MANILA — A former adviser to the government’s COVID-19 response said one of the biggest problems the Philippines is facing is managing data related to the virus.
“If you are talking about the timeliness of data, I don’t think it is timely at this point in time,” Dr. Tony Leachon said during a virtual forum of the Foreign Correspondents Association of the Philippines.
He said that, while the National Task Force (NTF) against COVID-19 had “excellent leaders,” he had concerns about the Department of Health’s “sense of urgency.”
“They (NTF) have been given full responsibility but they are not given full authority as to communicate, as to the real data and granular data,” Leachon said.
“As we speak right now there are still backlogs. There are fresh and late cases that would actually hamper the decision-making of the IATF,” he explained.
Leachon, who was removed as a government adviser on June 13 after he tweeted about how the DOH “lost focus” in terms of its priorities and data management, said there are also concerns on the transparency of data.
He said that when he went to Cebu with the NTF, the data they got from the health regional director of Region 7 was “quite far from the data that we got from the doctors from the medical community.”
“And this is a big problem considering you cannot anticipate a problem if the data would not be transparent, open and straight-forward,” Leachon said.
He said there was one time when they received data that was 2 weeks late.
Besides testing backlogs, the DOH has had to contend with delays in validation, which meant that COVID-19 cases are not announced in real time but are instead reported days after the test results are released. The DOH has attributed the delays to the lack of encoders and the manual forms used in reporting. However, even with the shift to the digital COVIDKaya platform, there are still delays.
“My dream is to have the data like the United States. They report the data second by second,” Leachon said.
When Leachon was forced to resign, his superior, NTF chief implementer Secretary Carlito Galvez Jr., said that while constructive criticism is welcome it should have been done internally.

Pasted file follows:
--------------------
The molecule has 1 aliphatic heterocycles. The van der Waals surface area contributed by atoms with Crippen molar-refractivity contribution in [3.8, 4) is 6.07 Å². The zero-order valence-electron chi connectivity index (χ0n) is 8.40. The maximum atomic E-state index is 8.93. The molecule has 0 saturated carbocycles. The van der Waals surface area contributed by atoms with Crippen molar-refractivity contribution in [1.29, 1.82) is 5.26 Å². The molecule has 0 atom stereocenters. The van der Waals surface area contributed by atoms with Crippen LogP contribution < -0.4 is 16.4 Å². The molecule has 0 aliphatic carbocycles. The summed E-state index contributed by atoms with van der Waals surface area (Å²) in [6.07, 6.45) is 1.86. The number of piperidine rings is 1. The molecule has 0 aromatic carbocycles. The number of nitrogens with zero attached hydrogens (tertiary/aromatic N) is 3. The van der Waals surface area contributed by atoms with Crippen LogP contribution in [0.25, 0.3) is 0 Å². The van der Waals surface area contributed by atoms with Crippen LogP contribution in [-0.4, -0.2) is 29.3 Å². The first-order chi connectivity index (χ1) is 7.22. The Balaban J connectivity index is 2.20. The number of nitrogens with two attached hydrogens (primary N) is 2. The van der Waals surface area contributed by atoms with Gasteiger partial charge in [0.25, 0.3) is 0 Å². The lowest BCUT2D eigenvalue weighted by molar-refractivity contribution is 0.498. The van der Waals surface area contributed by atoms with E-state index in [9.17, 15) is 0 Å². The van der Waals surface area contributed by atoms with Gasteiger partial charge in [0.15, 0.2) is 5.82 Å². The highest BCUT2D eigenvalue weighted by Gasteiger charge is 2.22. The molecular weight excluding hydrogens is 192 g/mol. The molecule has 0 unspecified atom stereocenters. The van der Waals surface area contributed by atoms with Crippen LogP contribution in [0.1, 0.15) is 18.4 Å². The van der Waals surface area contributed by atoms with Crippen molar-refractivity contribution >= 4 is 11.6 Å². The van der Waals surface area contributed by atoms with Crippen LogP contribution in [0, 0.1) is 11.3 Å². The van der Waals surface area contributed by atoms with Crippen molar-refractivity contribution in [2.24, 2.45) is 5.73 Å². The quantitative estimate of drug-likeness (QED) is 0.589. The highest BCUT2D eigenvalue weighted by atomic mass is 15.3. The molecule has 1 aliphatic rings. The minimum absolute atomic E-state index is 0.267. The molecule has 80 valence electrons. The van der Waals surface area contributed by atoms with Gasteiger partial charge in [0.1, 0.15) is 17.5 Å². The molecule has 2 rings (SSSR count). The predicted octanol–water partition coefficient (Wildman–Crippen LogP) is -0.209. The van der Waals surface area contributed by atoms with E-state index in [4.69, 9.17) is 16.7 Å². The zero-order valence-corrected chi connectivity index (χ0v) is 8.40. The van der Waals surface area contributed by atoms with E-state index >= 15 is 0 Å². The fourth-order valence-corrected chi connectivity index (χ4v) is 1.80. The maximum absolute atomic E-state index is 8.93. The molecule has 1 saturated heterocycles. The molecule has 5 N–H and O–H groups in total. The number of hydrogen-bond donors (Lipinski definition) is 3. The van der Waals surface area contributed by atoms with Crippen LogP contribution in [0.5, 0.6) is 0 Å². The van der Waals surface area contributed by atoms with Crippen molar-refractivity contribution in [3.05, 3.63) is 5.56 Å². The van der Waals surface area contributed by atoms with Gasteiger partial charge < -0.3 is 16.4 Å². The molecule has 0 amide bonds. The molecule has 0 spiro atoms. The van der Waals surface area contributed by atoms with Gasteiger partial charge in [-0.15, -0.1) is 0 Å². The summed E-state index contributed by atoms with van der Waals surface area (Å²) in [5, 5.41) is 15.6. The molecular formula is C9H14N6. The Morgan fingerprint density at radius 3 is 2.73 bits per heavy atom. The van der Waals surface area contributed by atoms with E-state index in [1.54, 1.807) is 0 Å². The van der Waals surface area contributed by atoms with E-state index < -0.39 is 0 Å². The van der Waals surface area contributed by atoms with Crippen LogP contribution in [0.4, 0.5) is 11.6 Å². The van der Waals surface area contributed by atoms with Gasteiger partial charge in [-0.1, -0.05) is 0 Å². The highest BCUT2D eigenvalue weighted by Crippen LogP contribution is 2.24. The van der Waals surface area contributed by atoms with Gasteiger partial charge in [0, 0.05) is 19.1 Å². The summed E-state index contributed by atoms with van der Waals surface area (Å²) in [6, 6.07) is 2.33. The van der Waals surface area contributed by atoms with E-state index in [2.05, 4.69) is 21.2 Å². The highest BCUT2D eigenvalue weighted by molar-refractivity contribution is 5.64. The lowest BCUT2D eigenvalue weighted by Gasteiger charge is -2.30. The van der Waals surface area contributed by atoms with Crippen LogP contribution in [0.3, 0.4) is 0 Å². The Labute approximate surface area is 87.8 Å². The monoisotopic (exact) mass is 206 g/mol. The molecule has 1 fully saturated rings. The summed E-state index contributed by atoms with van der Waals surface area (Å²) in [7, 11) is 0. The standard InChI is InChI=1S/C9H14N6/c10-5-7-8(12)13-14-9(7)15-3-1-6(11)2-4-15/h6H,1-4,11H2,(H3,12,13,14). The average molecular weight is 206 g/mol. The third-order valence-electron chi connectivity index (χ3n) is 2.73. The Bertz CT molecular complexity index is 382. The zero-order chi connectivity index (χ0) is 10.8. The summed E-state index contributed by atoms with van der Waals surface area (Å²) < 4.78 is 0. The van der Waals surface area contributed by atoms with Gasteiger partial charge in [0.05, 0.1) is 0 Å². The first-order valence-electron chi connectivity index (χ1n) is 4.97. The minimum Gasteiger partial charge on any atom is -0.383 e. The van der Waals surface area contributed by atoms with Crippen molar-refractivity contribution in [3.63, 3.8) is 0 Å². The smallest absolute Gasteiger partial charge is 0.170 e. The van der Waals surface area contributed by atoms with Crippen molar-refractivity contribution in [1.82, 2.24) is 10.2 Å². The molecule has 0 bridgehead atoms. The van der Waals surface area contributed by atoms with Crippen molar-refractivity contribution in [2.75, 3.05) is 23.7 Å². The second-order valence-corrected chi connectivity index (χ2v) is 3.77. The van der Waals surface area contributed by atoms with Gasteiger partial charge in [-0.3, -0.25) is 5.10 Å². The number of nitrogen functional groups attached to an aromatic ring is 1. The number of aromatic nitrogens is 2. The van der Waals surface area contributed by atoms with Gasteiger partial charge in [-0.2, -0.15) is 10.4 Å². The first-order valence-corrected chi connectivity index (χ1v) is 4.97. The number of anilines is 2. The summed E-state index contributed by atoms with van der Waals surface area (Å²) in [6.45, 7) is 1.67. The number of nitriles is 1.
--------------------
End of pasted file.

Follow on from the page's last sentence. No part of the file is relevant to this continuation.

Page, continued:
Without saying if he was referring to his own case, Leachon said during the forum: “We should call for solidarity and unity rather than those criticizing the government would be accosted or harassed in trying to bring out the truth.”
Before being asked to resign, Leachon also spoke out about Health Secretary Francisco Duque III’s work. He said the Secretary should “step up” and come up with a plan as cases continue to rise in Cebu City.
Leachon told reporters at the forum that there seems to be no clear flow of communication from the Department of Health on what particular LGUs “must do,” when it comes to contact tracing. He said he favored the strategy of Baguio City and that other provinces should be given a “blueprint” on how to address COVID-19 based on the best practices of other areas.
He pointed out that while it is hard to compare the Philippines with other countries, Vietnam, which has more or less the same population and a lower gross domestic product (GDP), did better to contain the COVID-19 virus.
He said this is because Vietnam was able to start its lockdown earlier in February.
As for the Philippines, Leachon said: “There is a national action plan . . . But the main problem is whether there is right execution.”